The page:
Check the "Calendar" section of Friday's Orlando Sentinel for up-to-the-minute details on local clubs, visiting performers, concerts, and events. Many of its listings are also online at www.orlandosentinel.com. The Orlando Weekly, published every Thursday, is a free magazine found in red boxes throughout Central Florida. It highlights more offbeat performances. You can see it online at www.orlandoweekly.com. Another good source on the Internet is www.visitorlando.com, operated by the Orlando/Orange County Convention & Visitors Bureau.

A Night Out -- Several of the higher-priced Disney resorts -- including Animal Kingdom Lodge, Beach Club, Grand Floridian Resort & Spa, and Wilderness Lodge, as well as the Polynesian Resort -- have supervised kid care, usually from 4 or 4:30pm to midnight daily ($11.25 per child 4-12 per hour, dinner and activities included; tel. 407/939-3463). Disney also offers in-room sitters through Kid's Night Out (tel. 407/827-5444). The Walt Disney World Dolphin, an "official" resort, offers a supervised child-care program as well.

The Performing Arts

While Disney occasionally hosts classical music acts, you'll usually have to go downtown to get a taste of the traditional arts.

Disney does not turn into a pumpkin when the sun goes down, offering plenty of nighttime entertainment, including laser-light shows, fireworks, IllumiNations, and Fantasmic!. There are also two distinctly different dinner shows worthy of special note, the Hoop-Dee-Doo Musical Revue and Disney's Spirit of Aloha, and a third show that's an occasional player. Note: While they offer family-friendly entertainment, don't expect haute cuisine. The food, though good, takes a back seat to the show.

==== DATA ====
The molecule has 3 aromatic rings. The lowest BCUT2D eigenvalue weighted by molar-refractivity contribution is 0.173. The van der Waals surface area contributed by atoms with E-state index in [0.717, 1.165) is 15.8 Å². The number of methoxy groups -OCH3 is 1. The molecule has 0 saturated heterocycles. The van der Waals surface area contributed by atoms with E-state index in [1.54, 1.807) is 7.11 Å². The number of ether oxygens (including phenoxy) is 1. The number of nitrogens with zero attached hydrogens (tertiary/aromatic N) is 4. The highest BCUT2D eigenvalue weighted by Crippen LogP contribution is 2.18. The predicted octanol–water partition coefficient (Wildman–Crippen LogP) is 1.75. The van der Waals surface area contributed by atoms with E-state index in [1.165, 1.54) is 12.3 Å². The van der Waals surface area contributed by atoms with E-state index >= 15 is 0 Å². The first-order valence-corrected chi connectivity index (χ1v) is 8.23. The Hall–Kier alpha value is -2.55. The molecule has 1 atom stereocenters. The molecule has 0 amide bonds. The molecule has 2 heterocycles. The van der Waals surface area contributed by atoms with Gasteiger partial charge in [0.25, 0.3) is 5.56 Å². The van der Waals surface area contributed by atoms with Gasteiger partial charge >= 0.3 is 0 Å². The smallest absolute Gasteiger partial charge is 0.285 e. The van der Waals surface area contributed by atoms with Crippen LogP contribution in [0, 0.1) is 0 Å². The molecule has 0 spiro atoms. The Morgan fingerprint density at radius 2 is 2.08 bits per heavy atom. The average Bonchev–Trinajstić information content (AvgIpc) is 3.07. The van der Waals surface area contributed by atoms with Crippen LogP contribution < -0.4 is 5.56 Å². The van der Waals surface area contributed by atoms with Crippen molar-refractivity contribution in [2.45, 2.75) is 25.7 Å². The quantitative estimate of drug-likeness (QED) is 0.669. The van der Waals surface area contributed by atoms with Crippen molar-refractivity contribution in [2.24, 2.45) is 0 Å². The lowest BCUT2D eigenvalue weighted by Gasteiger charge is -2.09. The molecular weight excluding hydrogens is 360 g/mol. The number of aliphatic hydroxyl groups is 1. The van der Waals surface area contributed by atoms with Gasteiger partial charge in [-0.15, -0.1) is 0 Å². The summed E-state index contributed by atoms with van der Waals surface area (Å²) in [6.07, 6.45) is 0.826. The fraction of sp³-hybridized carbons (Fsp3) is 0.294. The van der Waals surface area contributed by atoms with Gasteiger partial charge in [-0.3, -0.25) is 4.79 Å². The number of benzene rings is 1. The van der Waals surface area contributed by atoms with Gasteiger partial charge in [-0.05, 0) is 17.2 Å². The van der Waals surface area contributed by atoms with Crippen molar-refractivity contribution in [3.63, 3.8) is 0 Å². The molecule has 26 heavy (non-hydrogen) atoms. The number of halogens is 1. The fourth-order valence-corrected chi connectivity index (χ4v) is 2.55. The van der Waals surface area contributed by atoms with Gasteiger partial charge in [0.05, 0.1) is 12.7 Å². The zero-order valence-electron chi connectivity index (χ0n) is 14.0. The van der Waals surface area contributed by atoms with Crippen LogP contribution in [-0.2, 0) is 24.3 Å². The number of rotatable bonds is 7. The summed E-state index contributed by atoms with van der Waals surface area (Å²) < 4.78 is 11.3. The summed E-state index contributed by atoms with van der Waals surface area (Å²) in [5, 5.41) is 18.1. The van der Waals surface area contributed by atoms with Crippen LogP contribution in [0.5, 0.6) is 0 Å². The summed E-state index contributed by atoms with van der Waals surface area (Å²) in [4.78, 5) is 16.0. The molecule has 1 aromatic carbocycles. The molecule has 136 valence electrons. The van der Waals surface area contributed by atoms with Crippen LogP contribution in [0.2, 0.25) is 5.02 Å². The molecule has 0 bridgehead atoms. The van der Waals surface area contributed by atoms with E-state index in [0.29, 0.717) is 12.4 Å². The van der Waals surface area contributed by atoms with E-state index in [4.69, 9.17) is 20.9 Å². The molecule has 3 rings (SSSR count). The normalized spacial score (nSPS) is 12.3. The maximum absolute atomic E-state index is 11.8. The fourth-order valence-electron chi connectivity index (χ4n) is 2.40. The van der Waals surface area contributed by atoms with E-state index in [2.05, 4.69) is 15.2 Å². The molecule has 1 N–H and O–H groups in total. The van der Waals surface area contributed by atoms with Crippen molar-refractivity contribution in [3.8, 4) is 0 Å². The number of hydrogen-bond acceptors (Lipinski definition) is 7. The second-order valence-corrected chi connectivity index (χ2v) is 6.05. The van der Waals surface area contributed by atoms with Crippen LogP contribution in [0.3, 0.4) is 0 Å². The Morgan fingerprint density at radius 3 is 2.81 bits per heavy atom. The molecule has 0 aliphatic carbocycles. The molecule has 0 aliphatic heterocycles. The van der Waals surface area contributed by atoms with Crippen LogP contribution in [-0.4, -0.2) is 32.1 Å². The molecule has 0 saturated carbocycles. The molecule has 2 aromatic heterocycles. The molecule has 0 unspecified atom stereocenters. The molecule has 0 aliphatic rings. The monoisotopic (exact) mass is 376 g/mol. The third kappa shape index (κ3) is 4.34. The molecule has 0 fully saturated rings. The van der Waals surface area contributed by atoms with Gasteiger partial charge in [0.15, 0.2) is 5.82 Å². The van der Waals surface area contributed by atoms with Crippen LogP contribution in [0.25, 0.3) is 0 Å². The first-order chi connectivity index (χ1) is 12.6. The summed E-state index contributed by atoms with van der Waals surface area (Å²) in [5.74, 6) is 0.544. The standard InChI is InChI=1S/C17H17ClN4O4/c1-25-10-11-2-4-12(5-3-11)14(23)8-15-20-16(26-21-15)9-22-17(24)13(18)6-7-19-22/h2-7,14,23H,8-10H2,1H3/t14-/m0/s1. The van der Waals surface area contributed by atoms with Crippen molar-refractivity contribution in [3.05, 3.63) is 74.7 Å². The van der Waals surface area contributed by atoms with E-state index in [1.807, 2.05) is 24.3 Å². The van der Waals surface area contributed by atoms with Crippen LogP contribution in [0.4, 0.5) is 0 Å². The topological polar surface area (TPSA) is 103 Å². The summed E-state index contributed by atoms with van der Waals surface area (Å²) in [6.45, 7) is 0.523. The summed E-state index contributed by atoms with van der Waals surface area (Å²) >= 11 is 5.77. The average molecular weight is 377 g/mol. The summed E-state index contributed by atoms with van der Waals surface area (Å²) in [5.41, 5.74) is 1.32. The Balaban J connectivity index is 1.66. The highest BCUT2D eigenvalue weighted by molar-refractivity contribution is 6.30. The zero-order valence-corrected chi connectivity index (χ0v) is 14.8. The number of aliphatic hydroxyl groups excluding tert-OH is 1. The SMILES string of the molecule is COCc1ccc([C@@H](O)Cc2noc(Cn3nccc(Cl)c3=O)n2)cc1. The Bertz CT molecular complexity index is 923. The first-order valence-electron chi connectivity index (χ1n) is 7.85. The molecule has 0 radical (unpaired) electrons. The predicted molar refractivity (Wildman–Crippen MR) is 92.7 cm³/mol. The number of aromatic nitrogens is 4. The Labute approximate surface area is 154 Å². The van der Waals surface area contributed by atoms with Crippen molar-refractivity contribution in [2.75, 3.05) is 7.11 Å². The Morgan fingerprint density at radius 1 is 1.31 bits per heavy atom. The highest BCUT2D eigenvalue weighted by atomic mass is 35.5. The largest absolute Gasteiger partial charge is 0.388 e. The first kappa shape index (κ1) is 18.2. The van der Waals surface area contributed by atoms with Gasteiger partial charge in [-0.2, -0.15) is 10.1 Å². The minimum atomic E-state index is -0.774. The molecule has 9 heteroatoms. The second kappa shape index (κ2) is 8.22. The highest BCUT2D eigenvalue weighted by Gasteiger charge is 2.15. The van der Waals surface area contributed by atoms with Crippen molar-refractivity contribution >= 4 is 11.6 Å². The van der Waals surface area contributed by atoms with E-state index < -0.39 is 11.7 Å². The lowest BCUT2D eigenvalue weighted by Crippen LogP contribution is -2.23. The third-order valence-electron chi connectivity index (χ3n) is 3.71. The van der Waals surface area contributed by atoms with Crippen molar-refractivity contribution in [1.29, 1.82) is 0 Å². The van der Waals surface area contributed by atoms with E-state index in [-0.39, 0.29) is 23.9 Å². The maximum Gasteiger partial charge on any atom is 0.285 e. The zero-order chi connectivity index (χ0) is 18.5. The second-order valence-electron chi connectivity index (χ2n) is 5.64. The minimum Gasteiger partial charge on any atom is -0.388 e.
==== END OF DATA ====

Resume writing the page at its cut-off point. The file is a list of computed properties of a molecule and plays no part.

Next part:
If You're Lucky . . . -- Mickey's Backyard BBQ (407/939-3463; www.disneyworld.com) is offered at Pioneer Hall at Disney's Fort Wilderness Resort & Campground, where Tom Sawyer and Huck Finn allow you onto their home turf to have a thigh-slapping time and a feast in a covered outdoor pavilion. Expect Mickey and his pals to join you for a meal that includes barbecued pork ribs, chicken, cheeseburgers, hot dogs, corn on the cob, baked beans, mac and cheese, watermelon, beer, wine, lemonade, iced tea, and dessert. $57 adults, $33 kids 3–9. Thurs and Sat (also Tues, Fri in peak season), Mar–Dec, but the weather plays a big factor and shows are canceled at times, so call ahead. Advance Reservations are accepted up to 180 days ahead. Payment in full is expected at the time of booking.

Note: This information was accurate when it was published, but can change without notice. Please be sure to confirm all rates and details directly with the companies in question before planning your trip.